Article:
Although words are my game, they sometimes desert me when the gravitas of a subject is such it challenges the power of words to describe – even if one relies on the poetic treasure trove manifest in language of Shakespeare, Gwendolyn Brooks, The King James Bible, Zora Neale Hurston, Chaucer and James Weldon Johnson. Now is such a time.

However, knowing Zach as I do – and I knew him very well – I think we will honor him best by continuing the fight for the things he fought for since he was one of the leaders of the historic student strike at Columbia University as a teenager.*  He would no doubt have smiled at the many good things that will be said of him, but joining the struggle is the best way to keep his spirit alive. His works will live on because great works, whether in literature or life….will long endure. 

This Struggle Attracted National Leaders

Chillin On the Beach


* To read about the Columbia University Strike see:

Playthell G. Benjamin


November 6, 2018

Saturday Night at Bill’s Place!

Posted in At Bill's Place, Cultural Matters, Music Reviews with tags , on October 7, 2018 by playthell

Bill Saxton: Jazz Guru and his Diciples

An Intimate Setting for Classic Acoustic Jazz

For those in search of a unique Jazz venue reminicent of oldtime Harlem Jazz clubs, Bill’s Place is the joint. Located in a former Speakeasy from the 1920’s, that fabulous era when Harlem was the most famous neigborhood in New York – a period vividly dscribed in “When Harlem Was in Vogue,” written by Puliter Prize winning historian David Levering Lewis – Bill’s Place features world class virtuoso’s who have performed all over the US and Abroad, sharing the bandstand with up and coming youngsters trying to learn the art of Jazz performance.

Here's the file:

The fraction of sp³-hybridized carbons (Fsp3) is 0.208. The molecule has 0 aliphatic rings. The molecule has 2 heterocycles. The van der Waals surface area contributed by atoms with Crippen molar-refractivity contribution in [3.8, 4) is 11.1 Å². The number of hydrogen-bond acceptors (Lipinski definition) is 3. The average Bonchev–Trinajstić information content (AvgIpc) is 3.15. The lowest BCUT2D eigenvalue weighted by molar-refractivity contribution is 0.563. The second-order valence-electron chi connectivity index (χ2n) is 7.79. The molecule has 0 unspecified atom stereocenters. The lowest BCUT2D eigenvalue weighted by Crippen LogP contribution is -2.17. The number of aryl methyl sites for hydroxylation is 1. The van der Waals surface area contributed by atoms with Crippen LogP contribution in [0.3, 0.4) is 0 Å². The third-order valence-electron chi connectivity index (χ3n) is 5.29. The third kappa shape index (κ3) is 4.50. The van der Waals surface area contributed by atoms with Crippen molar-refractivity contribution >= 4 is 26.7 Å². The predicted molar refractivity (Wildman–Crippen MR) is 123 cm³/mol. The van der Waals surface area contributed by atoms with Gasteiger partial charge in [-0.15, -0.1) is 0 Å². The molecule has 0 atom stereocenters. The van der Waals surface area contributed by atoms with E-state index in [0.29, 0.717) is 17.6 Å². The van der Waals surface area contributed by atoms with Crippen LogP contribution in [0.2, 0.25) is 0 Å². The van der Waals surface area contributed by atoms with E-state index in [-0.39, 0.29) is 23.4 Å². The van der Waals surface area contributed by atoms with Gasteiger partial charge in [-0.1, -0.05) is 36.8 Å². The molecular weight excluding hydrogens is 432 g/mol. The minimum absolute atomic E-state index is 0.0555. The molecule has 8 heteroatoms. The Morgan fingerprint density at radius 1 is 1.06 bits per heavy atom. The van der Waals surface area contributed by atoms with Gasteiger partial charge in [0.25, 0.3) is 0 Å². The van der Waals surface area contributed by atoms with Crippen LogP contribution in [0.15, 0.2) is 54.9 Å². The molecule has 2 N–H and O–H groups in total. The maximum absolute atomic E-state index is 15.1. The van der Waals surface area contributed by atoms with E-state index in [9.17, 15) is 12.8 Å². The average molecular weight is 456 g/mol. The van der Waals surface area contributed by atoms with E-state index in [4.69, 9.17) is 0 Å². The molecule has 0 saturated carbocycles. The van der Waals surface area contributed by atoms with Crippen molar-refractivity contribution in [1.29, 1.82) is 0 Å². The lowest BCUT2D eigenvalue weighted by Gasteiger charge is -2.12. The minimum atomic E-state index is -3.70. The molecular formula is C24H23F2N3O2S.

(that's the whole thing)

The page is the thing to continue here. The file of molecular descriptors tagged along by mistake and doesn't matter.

For unlike European classical music, whose techniques can be taught in the academy, the secrets of playing extended improviastional solos over chord changes, creating coherent musical statements at the speed of thought, telling a nuanced story while swinging with a Blues feeling, can only be learned jamming on the bandstand with masters of the trade.

Bill’s Place – founded by Virtuosso saxophonists, composer, arranger and band leader Bill Saxon, and his lovely brilliant wife Theda, is the ideal spot for the young seeker after the blues and abstract truth that is the essence of Jazz. Harlem born and bred, Bill Saxon – whose name suggest that he was born to play the saxophone and thus presages his destiny – is a graduate of the prestiegous New England Conservatory of Music.

Bill was annoyed by the fact that most of the Jazz clubs were located down town. Yet uptown Harlem was a major incubator of this quintessential American art, invented and bequeathed to the world by black musicians in the United States; the most imitated performing artists in the world! Hence, along with his lovely wife Dr. Saxon, they opened Bill’s Place with the objective of providing a place for Jazz afficianados – performers and fans – to enjoy an authenic evening of real Jazz in an intimate friendly environment devoted to unabridged performance of this modern complex instrumental  art music.

The photographs below capture some magic musical moments from a typical Saturday night at Bill’s Place. The images show a mixed group of performers and fans comprising men and women representing the “gorgeous human mosaic of New York,” as former Mayor par excellence David Dinkins put it. It is a visual representation of the inclusive democratic character of the art form; which promotes individual liberty and improvisation that by nature assaults conventional wisdom. At the bottom of my Photographs is a video link showing Bill and friends jammin at Bill’s Place.



The Sax Sorceror and his Apprentices


Trading Twelves


Groovin High


Talkin Back


The Rhythm Section was Swinging Hard





The Songbirds Swooped By


They Were Singing Bebops!

I Mean Rebopped Bebops